Why Kerry can?t be trusted to command, a Vietnam POW?s view

Carlyle S. Harris

Colonel USAF, Retired

Several times, in his debate with President Bush, Sen. John Kerry referred to his service in Vietnam, and he has made Vietnam a central focus of his campaign. I also served in Vietnam and, like many of my fellow veterans, believe he should not be elected President of the United States. Mr. Kerry?s anti-war activities, beginning in early 1971, were based on falsehoods that helped extend my incarceration as a prisoner of war.

While piloting a F-105 fighter bomber I was shot down on a mission in North Vietnam on April 4, 1965. Thus began almost eight years of incarceration and mis-treatment as an American POW. I was released from captivity on February 12, 1973 as a result of negotiations which the North Vietnamese agreed to only after we bombed them into submission in December 1972.

When I was shot down my wife, Louise, and my two daughters, Robin and Carolyn, (3 and 4 years) were living in our home on the island of Okinawa. My son, Lyle, was born one month after I was shot down. I try to believe now that the net effect of my incarceration on my life was positive but I?m not sure that the wonderful life we live now will ever make up for those lost years when I could have watched and helped my children grow into young adults.

Our captors deluged us with every bit of information they could find which would bring discredit to our nation?s efforts to help the South Vietnamese gain independence and freedom. They read to us American news accounts of race problems, floods, poverty and any other disaster they could dig up.

Never did they provide any good news, for example, that we had landed men on the moon. One of their favorite themes was that the war in Vietnam was immoral, unjust, and criminal. The anti-war activities of groups in the United States gave them a great deal of the material they piped into the speakers in our cells. Beside the activities of Jane Fonda, Tom Hayden, Ramsey Clark and others, the most quoted group that I recall was the Vietnam Veterans Against the War. The principal spokesperson for this group was none other than John Kerry.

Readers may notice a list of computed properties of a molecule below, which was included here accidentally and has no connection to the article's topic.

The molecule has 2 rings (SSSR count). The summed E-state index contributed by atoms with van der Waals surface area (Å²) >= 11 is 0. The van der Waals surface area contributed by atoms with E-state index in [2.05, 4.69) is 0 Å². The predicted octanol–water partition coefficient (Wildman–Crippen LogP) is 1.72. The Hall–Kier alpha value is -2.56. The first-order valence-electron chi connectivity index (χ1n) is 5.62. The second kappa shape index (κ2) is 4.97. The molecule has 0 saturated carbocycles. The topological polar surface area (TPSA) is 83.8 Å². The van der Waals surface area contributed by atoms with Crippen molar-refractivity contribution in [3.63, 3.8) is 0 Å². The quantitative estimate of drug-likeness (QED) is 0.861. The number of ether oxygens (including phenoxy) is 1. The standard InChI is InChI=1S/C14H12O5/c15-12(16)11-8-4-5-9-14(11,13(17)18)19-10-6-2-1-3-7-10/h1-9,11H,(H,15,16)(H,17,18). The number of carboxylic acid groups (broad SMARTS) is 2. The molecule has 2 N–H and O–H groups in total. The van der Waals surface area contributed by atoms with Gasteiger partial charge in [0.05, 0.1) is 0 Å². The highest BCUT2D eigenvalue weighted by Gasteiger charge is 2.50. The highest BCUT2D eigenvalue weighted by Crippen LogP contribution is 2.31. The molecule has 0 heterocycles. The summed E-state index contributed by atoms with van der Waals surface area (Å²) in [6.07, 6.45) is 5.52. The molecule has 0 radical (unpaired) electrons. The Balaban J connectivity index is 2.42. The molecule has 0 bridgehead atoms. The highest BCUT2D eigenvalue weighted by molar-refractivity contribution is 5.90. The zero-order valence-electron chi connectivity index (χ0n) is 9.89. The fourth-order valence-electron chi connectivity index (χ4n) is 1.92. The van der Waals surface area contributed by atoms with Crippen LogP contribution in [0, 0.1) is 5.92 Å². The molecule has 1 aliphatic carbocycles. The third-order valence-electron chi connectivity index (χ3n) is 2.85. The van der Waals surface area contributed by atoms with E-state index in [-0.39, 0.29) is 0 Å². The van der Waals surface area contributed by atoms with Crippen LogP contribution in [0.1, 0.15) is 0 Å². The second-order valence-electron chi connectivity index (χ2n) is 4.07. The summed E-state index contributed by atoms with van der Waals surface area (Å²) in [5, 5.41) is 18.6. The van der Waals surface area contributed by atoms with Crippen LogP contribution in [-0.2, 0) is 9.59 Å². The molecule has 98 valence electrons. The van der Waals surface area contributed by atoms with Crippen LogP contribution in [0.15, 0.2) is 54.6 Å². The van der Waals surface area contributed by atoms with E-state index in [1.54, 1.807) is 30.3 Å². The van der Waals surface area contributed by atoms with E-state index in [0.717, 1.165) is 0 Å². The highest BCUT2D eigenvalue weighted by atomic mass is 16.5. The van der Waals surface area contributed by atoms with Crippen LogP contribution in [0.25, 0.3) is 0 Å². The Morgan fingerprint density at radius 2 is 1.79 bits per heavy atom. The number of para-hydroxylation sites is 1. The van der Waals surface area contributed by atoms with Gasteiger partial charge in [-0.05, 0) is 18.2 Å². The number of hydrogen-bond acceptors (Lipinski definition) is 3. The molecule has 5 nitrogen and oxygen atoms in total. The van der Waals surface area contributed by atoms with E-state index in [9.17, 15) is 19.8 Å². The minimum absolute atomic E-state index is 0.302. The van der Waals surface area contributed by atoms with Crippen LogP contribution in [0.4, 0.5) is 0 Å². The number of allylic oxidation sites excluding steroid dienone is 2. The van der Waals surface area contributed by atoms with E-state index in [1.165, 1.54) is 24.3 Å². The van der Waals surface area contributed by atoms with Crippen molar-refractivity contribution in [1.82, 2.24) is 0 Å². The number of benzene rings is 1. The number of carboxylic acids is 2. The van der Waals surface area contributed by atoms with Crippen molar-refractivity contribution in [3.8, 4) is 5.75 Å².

The Vietnam war was long and arduous and resulted in the deaths of fifty thousand-plus American fighting men. Although we with our allies never lost a major battle, our forces fought with our hands tied behind us.

John Kerry?s tales of atrocities by American fighting men (rape, random killing of innocent civilians, cutting off limbs, electric shocks to genitals, etc.) affected every Vietnam veteran especially when many returned home to be spit upon and be accused of those so-called atrocities. And our North Vietnamese captors who had, from the beginning, called us “criminals of war” (not POWs) now had “proof” of their assertions from a U.S. naval officer. As a result we knew that in the best case the war would go on longer (as well as our incarceration), and even worse we might be tried and punished with long sentences or even with death.

I am speaking out now about how anti-war activities affected POWs and the war in Vietnam because the principal spokesperson for Vietnam Veterans Against the War is now running for president. A naval officer who betrayed men in service ? especially POWs ? must not be President of the United States.

Editor?s Note: Col. Harris is the winner of two Silver Stars, two Bronze Stars and two Purple Hearts